The Forgotten Art of Simplicity

I remember a time when I hated sitting around doing nothing. My days had to be packed with things to do, places to go, people to meet or I felt like I would go crazy. And somewhere along the way I had to make peace with having too much time and too little to do. I think it happened because I left the craziness of India for the eerie quiet of an American town. Uprooted from everything familiar, I had no one to meet and not much to do as I waited for my husband to come back home from work. I slept the hot afternoons away and watched mindless TV. I imagined that my brain was slowly turning into mush. Then came motherhood with its flurry of activity. I went from super bored to super busy. My brain benefitted from the constant repetition of nursery rhymes and games.

I stayed home and took care of my kids. I did not attempt to juggle a job, kids and the home. Many thought I was incapable, dumb, just a housewife and even felt sorry for my kids who had to stay home all day with boring mama instead of getting structured instruction from a group of teachers and learning social skills which can only be taught in schools! Anyways, long story short, one day I woke up and realized doing too much is not the answer to a fulfilling life. I always had time for the kids, time to cook a delicious meal, time to chat with friends on the phone. Time to care about stuff other than deadlines, meetings, shopping, athletics and social events. Simple is how I like it and I can’t for the life of me understand why people have to do a hundred things at once and then get all stressed out. Everyone wants to squeeze as much as they can from every single minute, every single day.

Even kids have to do extracurricular activities everyday of the week so they don’t end up watching TV or playing videogames all day. My kids do stuff outside of school but I only do stuff they like and enjoy and I keep it to one or two activities. More than that and I feel like I’m spending most of my time at practices or in the car driving them to performances and games.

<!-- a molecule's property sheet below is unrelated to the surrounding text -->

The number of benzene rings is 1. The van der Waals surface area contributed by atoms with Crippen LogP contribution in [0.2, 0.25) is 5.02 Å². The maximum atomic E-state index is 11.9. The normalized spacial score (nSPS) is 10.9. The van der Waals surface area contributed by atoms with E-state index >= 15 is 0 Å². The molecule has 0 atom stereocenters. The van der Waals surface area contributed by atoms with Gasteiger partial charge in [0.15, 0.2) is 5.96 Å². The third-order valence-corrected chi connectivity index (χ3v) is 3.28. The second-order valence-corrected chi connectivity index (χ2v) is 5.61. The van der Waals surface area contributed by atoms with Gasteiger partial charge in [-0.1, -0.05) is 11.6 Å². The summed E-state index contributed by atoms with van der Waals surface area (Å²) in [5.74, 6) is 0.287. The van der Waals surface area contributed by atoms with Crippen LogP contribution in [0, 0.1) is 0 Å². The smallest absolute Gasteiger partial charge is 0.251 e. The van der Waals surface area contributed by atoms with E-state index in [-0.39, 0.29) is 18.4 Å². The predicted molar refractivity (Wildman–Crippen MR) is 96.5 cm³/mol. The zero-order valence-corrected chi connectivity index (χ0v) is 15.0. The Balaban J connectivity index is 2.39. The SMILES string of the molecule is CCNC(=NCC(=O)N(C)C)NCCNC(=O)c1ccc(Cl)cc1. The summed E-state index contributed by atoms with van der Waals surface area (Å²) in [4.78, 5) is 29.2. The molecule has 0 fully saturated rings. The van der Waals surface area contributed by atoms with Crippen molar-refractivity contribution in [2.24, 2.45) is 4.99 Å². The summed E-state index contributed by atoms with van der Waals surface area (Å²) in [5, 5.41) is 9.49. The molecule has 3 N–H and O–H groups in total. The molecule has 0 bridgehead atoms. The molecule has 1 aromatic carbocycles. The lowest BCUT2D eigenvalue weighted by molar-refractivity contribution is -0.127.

Around the holidays you can just feel it in the air, the hustle, the bustle, the need to get things done, to follow traditions even if you don’t feel like it. It is so much pressure to cook, decorate, buy the best gifts and entertain that many miss the joy of the season – family, togetherness, love and giving from a full heart. Most holidays started off simple but over the years we have added so many layers of fluff to it. Underneath all the fluff is the real reason to celebrate and we each have to get to the bottom of it.

Simplifying my life meant changing my career goals, working from home so I can be there when the kids get home or doing part-time jobs. My priorities made it easy for me to choose what was important for me. My husband simplified his life by avoiding commute and working from home. My friend got her mom to come help her out as she transitioned from a full-time mom to a consultant.

Simplify your life, simplify everything you do. Being is more important than doing. So be there for your loved ones this holiday season. Spend quality time with them. Say no to events you really don’t care much about but feel obliged to go to. The end of the year is a good time to review your life and see what works and what doesn’t and pruning and simplifying things so you start off the new year refreshed and happy. Let your mantra be less is more and invite peace and stillness instead of activity and busyness into your life.

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